By T. Anthony BellAugust 23, 2013
FORT LEE, Va. (Aug. 22, 2013) -- The 23rd Quartermaster Brigade end-of-cycle field training exercise made its return to Fort Lee Aug. 12 with a four-day event held at Training Area 27.
More than 350 Soldiers from the brigade's three battalions participated in the training designed to test their technical and tactical skills in a field environment.
The exercise formerly dubbed Sustainment Warrior Field Training Exercise had taken place at Fort A.P. Hill since 2010 and included students from the Transportation, Quartermaster and Ordnance schools in a large-scale joint training effort. A.P. Hill is a U.S. Army Regional Training Center installation located roughly 60 miles north of Fort Lee.
Lt. Col. Christopher Robertson, commander, 266th QM Battalion, said he had an extensive opportunity to observe the training and was impressed with what he saw.
"We were very satisfied with the results," he said. "The Soldiers were able to practice their warrior tasks and battle drills under a scenario-driven event that they weren't privy to beforehand. The training also allowed them to work with junior officers who they will be exposed to in their first unit of assignment. The Soldiers performed beyond expectations."
Roughly 24 junior officers from the Army Logistics University's Basic Officer Leaders Course also participated in the exercise. Additionally, more than 20 brigade cadre oversaw the exercise activities.
Robert Elder, 266th QM Bn. training coordinator, said the Fort Lee relocation reaps benefits for the brigade because it's less costly but also because it allows leaders increased accessibility.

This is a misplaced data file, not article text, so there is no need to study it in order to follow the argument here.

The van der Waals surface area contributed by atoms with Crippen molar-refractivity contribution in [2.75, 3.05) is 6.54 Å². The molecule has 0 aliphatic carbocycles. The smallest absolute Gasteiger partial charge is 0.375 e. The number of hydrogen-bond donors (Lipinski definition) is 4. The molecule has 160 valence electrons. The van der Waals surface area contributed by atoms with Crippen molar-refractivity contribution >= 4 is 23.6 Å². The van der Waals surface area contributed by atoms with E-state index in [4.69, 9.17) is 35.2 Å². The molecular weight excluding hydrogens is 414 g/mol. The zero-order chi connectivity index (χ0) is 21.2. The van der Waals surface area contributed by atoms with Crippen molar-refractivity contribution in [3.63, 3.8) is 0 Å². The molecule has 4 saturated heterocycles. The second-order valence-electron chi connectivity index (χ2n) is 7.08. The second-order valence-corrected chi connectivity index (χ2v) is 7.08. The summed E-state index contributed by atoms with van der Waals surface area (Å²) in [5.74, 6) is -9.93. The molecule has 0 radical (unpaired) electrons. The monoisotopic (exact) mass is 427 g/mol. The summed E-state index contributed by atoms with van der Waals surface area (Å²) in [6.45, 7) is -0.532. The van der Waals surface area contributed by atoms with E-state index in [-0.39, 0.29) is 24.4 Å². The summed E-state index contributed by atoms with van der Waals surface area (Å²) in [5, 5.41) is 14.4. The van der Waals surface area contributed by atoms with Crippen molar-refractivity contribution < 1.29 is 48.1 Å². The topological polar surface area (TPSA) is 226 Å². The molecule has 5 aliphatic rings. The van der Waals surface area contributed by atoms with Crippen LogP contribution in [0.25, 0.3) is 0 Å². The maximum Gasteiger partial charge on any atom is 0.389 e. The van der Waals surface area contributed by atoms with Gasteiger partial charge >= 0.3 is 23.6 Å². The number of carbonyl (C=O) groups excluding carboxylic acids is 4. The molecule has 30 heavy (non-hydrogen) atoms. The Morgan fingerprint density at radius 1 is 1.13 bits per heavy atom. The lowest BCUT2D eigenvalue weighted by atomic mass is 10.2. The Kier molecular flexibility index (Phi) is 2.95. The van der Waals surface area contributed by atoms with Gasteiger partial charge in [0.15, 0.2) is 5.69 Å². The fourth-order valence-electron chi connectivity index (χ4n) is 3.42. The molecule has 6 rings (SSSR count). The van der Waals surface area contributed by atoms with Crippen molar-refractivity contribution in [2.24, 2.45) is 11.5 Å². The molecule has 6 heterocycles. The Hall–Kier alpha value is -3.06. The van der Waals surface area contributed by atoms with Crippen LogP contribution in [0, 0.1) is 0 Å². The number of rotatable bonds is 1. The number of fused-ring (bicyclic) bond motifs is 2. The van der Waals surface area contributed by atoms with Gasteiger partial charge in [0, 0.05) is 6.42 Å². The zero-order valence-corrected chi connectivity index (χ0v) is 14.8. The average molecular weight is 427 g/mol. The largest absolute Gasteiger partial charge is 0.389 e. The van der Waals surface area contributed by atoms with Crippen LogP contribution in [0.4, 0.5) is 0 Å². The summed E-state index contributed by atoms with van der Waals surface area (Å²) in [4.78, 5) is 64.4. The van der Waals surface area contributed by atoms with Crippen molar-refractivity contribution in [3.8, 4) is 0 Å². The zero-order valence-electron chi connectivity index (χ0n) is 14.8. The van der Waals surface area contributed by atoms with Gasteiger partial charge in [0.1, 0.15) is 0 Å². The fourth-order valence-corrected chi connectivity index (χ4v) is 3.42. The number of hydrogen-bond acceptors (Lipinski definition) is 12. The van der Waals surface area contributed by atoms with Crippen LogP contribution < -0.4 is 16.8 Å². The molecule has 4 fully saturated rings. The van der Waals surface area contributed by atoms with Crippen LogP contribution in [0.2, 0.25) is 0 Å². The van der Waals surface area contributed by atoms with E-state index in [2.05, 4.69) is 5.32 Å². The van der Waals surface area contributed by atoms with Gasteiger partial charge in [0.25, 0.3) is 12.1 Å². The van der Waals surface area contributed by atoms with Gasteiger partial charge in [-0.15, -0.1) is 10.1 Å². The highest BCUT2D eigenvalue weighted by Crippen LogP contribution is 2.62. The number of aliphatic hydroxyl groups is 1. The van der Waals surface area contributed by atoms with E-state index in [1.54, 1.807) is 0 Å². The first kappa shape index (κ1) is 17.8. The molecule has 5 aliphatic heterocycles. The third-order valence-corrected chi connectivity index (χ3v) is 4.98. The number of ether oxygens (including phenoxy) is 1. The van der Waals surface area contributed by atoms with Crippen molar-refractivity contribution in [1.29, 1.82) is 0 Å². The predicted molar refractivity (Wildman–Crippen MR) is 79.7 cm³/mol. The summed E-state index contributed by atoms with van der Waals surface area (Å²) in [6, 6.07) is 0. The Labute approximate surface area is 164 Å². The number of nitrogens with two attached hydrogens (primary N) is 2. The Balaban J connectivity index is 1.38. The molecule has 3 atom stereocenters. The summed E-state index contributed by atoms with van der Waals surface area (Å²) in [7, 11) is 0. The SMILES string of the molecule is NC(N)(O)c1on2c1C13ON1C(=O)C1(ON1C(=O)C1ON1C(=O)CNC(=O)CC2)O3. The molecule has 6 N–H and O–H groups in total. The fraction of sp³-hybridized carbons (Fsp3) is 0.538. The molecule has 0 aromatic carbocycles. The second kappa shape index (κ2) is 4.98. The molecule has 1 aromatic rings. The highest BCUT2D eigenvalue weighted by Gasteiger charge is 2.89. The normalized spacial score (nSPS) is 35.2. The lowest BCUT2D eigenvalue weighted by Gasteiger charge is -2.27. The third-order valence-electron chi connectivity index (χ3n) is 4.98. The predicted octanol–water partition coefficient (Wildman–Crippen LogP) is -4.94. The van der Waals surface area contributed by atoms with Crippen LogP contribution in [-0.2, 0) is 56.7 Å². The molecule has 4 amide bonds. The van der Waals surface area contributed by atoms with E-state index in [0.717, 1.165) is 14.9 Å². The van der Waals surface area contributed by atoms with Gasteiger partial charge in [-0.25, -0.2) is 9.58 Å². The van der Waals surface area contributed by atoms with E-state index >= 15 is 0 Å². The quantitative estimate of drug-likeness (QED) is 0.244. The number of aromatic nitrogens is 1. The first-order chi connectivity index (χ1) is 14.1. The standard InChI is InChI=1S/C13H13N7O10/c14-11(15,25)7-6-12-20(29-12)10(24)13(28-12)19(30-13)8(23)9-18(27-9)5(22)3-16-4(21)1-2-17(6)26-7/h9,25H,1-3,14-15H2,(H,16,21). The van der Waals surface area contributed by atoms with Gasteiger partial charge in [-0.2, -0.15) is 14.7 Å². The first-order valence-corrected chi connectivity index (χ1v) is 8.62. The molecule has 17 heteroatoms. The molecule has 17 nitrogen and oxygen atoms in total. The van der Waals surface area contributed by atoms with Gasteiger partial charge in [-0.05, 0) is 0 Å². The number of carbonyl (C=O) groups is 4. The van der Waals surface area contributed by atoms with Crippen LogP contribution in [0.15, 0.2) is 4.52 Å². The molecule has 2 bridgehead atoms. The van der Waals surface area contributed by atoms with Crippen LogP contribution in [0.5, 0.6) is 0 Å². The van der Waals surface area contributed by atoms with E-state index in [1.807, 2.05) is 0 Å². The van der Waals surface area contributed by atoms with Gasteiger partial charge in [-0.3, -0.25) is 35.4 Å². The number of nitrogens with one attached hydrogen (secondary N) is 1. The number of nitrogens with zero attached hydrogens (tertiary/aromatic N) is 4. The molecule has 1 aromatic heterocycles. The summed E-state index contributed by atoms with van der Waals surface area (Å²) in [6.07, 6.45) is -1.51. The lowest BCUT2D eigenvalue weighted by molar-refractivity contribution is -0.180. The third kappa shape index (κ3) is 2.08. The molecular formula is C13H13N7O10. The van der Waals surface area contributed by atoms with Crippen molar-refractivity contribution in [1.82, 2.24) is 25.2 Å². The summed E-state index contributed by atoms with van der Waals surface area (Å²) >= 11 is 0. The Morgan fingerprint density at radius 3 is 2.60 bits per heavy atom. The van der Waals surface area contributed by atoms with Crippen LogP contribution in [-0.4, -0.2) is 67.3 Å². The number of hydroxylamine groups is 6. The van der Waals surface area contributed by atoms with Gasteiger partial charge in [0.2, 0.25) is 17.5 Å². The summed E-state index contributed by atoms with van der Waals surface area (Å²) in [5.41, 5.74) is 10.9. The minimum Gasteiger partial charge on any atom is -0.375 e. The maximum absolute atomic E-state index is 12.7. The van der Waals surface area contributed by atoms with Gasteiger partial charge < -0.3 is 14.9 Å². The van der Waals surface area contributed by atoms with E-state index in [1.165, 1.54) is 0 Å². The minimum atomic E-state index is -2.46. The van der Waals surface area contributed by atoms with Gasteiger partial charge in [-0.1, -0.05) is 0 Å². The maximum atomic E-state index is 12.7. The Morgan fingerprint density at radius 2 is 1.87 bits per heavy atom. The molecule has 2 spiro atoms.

"The training was moved from A.P. Hill to Fort Lee because it's closer, and we save transportation costs," he said. "But moving the exercise also provided commanders with the opportunity to see more of the training, allowing more of their input to make it more effective for the Soldiers."
The relocation of quartermaster training is the third such move this year. Two months ago, the Transportation School moved its field training from A.P. Hill, and the Ordnance School did the same in April.
Now that all field training has been relocated to Fort Lee, it is no longer integrated. Each school is responsible for its own training. From his perspective, Robertson said the training is better -- not necessarily because its more manageable but because "we have reinvigorated the exercise and brought it up to date with the focus that the Training and Doctrine Command and the U.S. Army has set for the future. That focus is to train in a decisive-action training environment."
From a logistical viewpoint, Elder said the FTX went about as well as expected, and he is encouraged it can build on its first-time successes.
"It's been a lot of work getting everyone on board -- getting the commanders and first sergeants to understand the concept," he said, "but the training was effective. It was a great pilot, and I think there were a lot of lessons learned here. The next one will be even better."
The exercises, which requires participants to stay overnight at field sites, is slated to take place three times a month and can accommodate more than 400 Soldiers.